As regards reptiles, there are at least seven poisonous snakes—two cobras, two puff-adders and three vipers. The brilliantly coloured red and blue lizard (Agama colonorum) is found in the coast region of eastern Liberia. There are three species of crocodile, at least two chameleons (probably more when the forest is further explored), the large West African python (P. sebae) and a rare Boine snake (Calabaria). On the sea coast there is the leathery turtle (Dermochelis) and also the green turtle (Chelone). In the rivers and swamps there are soft-shelled turtle (Trionyx and Sternothaerus). The land tortoises chiefly belong to the genus Cynyxis. The fresh-water fish seem in their affinities to be nearly allied to those of the Niger and the Nile. There is a species of Polypterus, and it is probable that the Protopterus or lung fish is also found there, though its existence has not as yet been established by a specimen. As regards invertebrates, very few species or genera are peculiar to Liberia so far as is yet known, though there are probably one or two butterflies of local range. The gigantic scorpions (Pandinus imperator)—more than 6 in. long—are a common feature in the forest. One noteworthy feature in Liberia, however, is the relative absence of mosquitoes, and the white ants and some other insect pests are not so troublesome here as in other parts of West Africa. The absence or extreme paucity of mosquitoes no doubt accounts for the infrequency of malarial fever in the interior. Flora.—Nowhere, perhaps, does the flora of West Africa attain a more wonderful development than in the republic of Liberia and in the adjoining regions of Sierra Leone and the Ivory Coast. This is partly due to the equatorial position and the heavy rainfall. The region of dense forest, however, does not cover the whole of Liberia; the Makona river and the northern tributaries of the Lofa and St Paul’s flow through a mountainous country covered with grass and thinly scattered trees, while the ravines and watercourses are still richly forested. A good deal of this absence of forest is directly due to the action of man. Year by year the influence of the Mahommedan tribes on the north leads to the cutting down of the forest, the extension of both planting and pasture and the introduction of cattle and even horses. In the regions bordering the coast also a good deal of the forest has disappeared, its place being taken (where the land is not actually cultivated) by very dense scrub. The most striking trees in the forest region are, in the basin of the Cavalla, the giant Funtumia elastica, which grows to an altitude of 200 ft.; various kinds of Parinarium, Oldfieldia and Khaya; the bombax or cotton tree, giant dracaenas, many kinds of fig; Borassus palms, oil palms, the climbing Calamus palms, and on the coast the coconut. The most important palm of the country perhaps is the Raphia vinifera, which produces the piassava fibre of commerce. There are about twenty-two different trees, shrubs and vines producing rubber of more or less good quality. These belong chiefly to the Apocynaceous order. In this order is the genus Strophanthus, which is represented in Liberia by several species, amongst others S. gratus. This Strophanthus is not remarkable for its rubber—which is mere bird lime—but for the powerful poison of its seeds, often used for poisoning arrows, but of late much in use as a drug for treating diseases of the heart. Coffee of several species is indigenous and grows wild. The best known is the celebrated Coffea liberica. The kola tree is also indigenous. Large edible nuts are derived from Coula edulis of the order Olacineae. The country is exceedingly rich in Aroids, many of which are epiphytic, festooning the trunks of tall trees with a magnificent drapery of abundant foliage. A genus much represented is Culcasia, and swampy localities are thickly set with the giant Cyrtosperma arum, with flower spathes that are blotched with deep purple. Ground orchids and tree orchids are well represented; Polystachya liberica, an epiphytic orchid with sprays of exquisite small flowers of purple and gold, might well be introduced into horticulture for its beauty. The same might be said of the magnificent Lissochilus roseus, a terrestrial orchid, growing to 7 ft. in height, with rose-coloured flowers nearly 1 in. long; there are other orchids of fantastic design in their green and white flowers, some of which have spurs (nectaries) nearly 7 in. long.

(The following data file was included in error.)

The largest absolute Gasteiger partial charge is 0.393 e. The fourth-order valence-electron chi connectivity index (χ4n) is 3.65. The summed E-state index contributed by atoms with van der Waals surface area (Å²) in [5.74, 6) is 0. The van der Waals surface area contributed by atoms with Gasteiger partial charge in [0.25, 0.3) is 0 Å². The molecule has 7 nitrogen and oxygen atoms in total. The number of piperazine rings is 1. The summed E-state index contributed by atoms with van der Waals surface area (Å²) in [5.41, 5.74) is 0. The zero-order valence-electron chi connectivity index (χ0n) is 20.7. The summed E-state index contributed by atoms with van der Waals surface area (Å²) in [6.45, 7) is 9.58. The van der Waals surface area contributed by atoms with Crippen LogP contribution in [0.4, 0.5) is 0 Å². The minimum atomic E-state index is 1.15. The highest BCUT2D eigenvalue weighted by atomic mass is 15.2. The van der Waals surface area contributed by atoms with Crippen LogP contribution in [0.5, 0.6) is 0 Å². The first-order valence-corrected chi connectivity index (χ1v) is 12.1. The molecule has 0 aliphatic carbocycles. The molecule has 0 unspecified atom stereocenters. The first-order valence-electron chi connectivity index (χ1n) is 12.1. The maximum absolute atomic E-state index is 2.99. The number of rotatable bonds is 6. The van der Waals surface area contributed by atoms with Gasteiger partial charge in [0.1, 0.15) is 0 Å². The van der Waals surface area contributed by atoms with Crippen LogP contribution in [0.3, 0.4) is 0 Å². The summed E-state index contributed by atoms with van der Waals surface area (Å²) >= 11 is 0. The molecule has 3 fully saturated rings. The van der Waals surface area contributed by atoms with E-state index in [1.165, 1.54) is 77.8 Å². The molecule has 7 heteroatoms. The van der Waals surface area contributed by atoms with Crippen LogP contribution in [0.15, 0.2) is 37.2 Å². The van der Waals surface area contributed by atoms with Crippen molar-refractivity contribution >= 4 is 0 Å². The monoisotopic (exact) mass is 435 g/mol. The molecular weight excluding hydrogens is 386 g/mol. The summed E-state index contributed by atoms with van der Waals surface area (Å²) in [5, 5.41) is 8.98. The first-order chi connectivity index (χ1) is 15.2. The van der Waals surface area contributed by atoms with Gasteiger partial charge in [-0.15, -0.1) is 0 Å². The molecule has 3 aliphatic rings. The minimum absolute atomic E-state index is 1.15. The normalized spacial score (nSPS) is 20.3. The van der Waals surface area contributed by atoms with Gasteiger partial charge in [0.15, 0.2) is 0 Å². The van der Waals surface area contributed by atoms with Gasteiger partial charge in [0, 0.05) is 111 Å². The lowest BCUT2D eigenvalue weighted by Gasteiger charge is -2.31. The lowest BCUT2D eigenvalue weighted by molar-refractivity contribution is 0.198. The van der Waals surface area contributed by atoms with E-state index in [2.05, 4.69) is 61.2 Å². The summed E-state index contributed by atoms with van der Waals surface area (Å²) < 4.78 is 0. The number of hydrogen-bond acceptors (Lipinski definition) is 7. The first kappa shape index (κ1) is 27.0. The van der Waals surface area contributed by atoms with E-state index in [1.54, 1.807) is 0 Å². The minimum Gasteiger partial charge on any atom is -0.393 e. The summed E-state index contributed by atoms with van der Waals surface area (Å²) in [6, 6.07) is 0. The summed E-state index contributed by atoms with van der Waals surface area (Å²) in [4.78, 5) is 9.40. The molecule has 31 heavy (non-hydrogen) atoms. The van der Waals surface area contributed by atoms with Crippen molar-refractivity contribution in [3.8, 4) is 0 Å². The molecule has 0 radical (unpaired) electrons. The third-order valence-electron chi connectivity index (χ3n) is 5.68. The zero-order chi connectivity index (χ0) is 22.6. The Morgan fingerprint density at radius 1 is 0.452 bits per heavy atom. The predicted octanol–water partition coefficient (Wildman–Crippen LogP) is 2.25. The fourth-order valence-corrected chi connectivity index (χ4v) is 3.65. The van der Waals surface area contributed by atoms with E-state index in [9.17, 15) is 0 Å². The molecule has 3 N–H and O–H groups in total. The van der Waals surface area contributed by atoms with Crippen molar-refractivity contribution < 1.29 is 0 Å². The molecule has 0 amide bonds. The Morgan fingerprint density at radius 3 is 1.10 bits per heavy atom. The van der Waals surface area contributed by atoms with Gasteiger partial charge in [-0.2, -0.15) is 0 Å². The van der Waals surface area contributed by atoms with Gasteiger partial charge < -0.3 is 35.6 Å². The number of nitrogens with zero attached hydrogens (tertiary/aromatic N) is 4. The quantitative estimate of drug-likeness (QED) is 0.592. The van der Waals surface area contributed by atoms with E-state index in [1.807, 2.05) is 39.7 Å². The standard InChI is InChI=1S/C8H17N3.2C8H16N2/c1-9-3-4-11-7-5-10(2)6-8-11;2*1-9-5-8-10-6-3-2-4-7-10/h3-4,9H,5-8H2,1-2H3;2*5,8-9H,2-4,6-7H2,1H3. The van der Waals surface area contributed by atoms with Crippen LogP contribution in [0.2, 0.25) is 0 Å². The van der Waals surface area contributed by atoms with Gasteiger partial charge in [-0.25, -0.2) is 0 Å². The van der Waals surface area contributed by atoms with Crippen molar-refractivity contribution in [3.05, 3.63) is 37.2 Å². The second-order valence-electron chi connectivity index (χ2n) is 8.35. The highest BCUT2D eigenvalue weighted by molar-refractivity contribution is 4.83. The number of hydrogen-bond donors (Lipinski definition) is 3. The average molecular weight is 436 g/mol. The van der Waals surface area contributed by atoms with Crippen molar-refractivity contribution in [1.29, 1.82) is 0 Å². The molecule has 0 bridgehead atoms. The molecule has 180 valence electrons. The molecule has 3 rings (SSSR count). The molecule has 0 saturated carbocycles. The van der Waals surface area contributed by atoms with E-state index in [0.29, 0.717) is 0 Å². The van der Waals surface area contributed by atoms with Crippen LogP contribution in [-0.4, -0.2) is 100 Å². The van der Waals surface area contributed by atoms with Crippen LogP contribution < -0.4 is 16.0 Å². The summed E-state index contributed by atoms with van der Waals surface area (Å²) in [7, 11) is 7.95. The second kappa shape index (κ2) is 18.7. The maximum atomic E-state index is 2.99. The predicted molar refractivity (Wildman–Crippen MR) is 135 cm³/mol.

Many trees offer magnificent displays of flowers at certain seasons of the year; perhaps the loveliest effect is derived from the bushes and trailing creepers of the Combretum genus, which, during the “winter” months from December to March, cover the scrub and the forest with mantles of rose colour. Smaethmannia trees are thickly set at this season with large blossoms of waxen white. Very beautiful also are the red velvet or white velvet sepals of the Mussaenda genus. Bamboos of the genus Oxytenanthera are indigenous. Tree ferns are found on the mountains above 4000 ft. The bracken grows in low sandy tracts near the coast. The country in general is a fern paradise, and the iridescent creeping Selaginella (akin to Lycopodium) festoons the undergrowth by the wayside. The cultivated trees and plants of importance are, besides rubber, the manioc or cassada, the orange tree, lime, cacao, coffee, pineapple (which now runs wild over the whole of Liberia), sour sop, ginger, papaw, alligator apple, avocado pear, okro, cotton (Gossypium peruvianum—the kidney cotton), indigo, sweet potato, capsicum (chillie), bread-fruit, arrowroot (Maranta), banana, yam, “coco”-yam (Colocasia antiquorum, var. esculenta), maize, sorghum, sugar cane, rice and eleusine (Eleusine), besides gourds, pumpkins, cabbages and onions. Minerals.—The hinterland of Liberia has been but slightly explored for mineral wealth. In a general way it is supposed that the lands lying between the lower St Paul’s river and the Sierra Leone frontier are not much mineralized, except that in the vicinity of river mouths there are indications of bitumen. The sand of nearly all the rivers contains a varying proportion of gold. Garnets and mica are everywhere found. There have been repeated stories of diamonds obtained from the Finley Mountains (which are volcanic) in the central province, but all specimens sent home, except one, have hitherto proved to be quartz crystals. There are indications of sapphires and other forms of corundum. Corundum indeed is abundantly met with in the eastern half of Liberia. The sand of the rivers contains monazite. Graphite has been discovered in the Pō Hills. Lead has been reported from the Nidi or Niete Mountains. Gold is present in some abundance in the river sand of central Liberia, and native reports speak of the far interior as being rich in gold. Iron—haematite—is present almost everywhere. There are other indications of bitumen, besides those mentioned, in the coast region of eastern Liberia.